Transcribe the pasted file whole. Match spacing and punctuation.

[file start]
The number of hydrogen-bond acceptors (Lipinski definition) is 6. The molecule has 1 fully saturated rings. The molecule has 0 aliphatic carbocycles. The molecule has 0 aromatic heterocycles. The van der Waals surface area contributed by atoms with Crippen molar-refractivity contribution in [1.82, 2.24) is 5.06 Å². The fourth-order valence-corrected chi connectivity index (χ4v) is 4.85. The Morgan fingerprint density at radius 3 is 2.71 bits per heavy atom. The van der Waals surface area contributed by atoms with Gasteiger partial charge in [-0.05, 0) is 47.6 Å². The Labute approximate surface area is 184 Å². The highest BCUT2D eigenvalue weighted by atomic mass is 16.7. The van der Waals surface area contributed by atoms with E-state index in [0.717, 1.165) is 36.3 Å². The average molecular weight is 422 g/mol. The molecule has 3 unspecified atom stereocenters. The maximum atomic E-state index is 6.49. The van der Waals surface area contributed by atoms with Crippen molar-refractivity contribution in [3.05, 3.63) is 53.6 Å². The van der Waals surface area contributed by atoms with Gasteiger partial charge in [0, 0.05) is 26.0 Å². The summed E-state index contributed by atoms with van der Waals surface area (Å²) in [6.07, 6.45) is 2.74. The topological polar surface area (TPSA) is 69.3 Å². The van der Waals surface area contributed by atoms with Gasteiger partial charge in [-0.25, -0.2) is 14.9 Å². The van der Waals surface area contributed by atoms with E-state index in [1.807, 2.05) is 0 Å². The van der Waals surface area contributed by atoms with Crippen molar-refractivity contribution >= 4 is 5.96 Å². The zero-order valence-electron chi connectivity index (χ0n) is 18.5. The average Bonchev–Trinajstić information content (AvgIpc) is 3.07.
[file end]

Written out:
The number of hydrogen-bond acceptors (Lipinski definition) is 6. The molecule has 1 fully saturated rings. The molecule has 0 aliphatic carbocycles. The molecule has 0 aromatic heterocycles. The van der Waals surface area contributed by atoms with Crippen molar-refractivity contribution in [1.82, 2.24) is 5.06 Å². The fourth-order valence-corrected chi connectivity index (χ4v) is 4.85. The Morgan fingerprint density at radius 3 is 2.71 bits per heavy atom. The van der Waals surface area contributed by atoms with Gasteiger partial charge in [-0.05, 0) is 47.6 Å². The Labute approximate surface area is 184 Å². The highest BCUT2D eigenvalue weighted by atomic mass is 16.7. The van der Waals surface area contributed by atoms with E-state index in [0.717, 1.165) is 36.3 Å². The average molecular weight is 422 g/mol. The molecule has 3 unspecified atom stereocenters. The maximum atomic E-state index is 6.49. The van der Waals surface area contributed by atoms with Crippen molar-refractivity contribution in [3.05, 3.63) is 53.6 Å². The van der Waals surface area contributed by atoms with Gasteiger partial charge in [0, 0.05) is 26.0 Å². The summed E-state index contributed by atoms with van der Waals surface area (Å²) in [6.07, 6.45) is 2.74. The topological polar surface area (TPSA) is 69.3 Å². The van der Waals surface area contributed by atoms with Gasteiger partial charge in [-0.25, -0.2) is 14.9 Å². The van der Waals surface area contributed by atoms with E-state index in [1.807, 2.05) is 0 Å². The van der Waals surface area contributed by atoms with Crippen molar-refractivity contribution >= 4 is 5.96 Å². The zero-order valence-electron chi connectivity index (χ0n) is 18.5. The average Bonchev–Trinajstić information content (AvgIpc) is 3.07.